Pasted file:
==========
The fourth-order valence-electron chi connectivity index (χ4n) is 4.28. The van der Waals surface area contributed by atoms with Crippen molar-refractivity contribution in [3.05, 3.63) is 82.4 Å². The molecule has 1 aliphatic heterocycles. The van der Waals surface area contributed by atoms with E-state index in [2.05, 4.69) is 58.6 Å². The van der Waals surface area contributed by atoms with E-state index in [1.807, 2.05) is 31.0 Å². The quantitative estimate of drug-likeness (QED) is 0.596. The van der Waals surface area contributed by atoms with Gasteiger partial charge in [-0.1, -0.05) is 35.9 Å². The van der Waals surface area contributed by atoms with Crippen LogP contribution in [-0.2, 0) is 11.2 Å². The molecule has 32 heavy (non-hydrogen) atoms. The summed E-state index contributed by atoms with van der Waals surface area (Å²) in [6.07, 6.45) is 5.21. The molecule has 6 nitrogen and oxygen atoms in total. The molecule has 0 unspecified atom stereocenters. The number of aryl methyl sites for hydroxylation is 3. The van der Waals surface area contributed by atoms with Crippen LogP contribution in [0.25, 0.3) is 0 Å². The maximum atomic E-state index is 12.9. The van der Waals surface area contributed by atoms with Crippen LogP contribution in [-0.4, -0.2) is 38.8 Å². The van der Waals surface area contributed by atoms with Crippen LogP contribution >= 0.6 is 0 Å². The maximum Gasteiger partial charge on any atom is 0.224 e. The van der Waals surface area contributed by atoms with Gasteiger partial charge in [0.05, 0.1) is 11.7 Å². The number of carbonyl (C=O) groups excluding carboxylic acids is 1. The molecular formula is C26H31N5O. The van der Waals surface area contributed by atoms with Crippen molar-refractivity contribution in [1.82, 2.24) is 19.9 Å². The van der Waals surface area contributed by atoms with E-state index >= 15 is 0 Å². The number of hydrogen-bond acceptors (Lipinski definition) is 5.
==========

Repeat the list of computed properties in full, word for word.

The fourth-order valence-electron chi connectivity index (χ4n) is 4.28. The van der Waals surface area contributed by atoms with Crippen molar-refractivity contribution in [3.05, 3.63) is 82.4 Å². The molecule has 1 aliphatic heterocycles. The van der Waals surface area contributed by atoms with E-state index in [2.05, 4.69) is 58.6 Å². The van der Waals surface area contributed by atoms with E-state index in [1.807, 2.05) is 31.0 Å². The quantitative estimate of drug-likeness (QED) is 0.596. The van der Waals surface area contributed by atoms with Gasteiger partial charge in [-0.1, -0.05) is 35.9 Å². The van der Waals surface area contributed by atoms with Crippen LogP contribution in [-0.2, 0) is 11.2 Å². The molecule has 32 heavy (non-hydrogen) atoms. The summed E-state index contributed by atoms with van der Waals surface area (Å²) in [6.07, 6.45) is 5.21. The molecule has 6 nitrogen and oxygen atoms in total. The molecule has 0 unspecified atom stereocenters. The number of aryl methyl sites for hydroxylation is 3. The van der Waals surface area contributed by atoms with Crippen LogP contribution in [0.25, 0.3) is 0 Å². The maximum atomic E-state index is 12.9. The van der Waals surface area contributed by atoms with Crippen LogP contribution in [-0.4, -0.2) is 38.8 Å². The van der Waals surface area contributed by atoms with Crippen LogP contribution >= 0.6 is 0 Å². The maximum Gasteiger partial charge on any atom is 0.224 e. The van der Waals surface area contributed by atoms with Gasteiger partial charge in [0.05, 0.1) is 11.7 Å². The number of carbonyl (C=O) groups excluding carboxylic acids is 1. The molecular formula is C26H31N5O. The van der Waals surface area contributed by atoms with Crippen molar-refractivity contribution in [1.82, 2.24) is 19.9 Å². The van der Waals surface area contributed by atoms with E-state index >= 15 is 0 Å². The number of hydrogen-bond acceptors (Lipinski definition) is 5.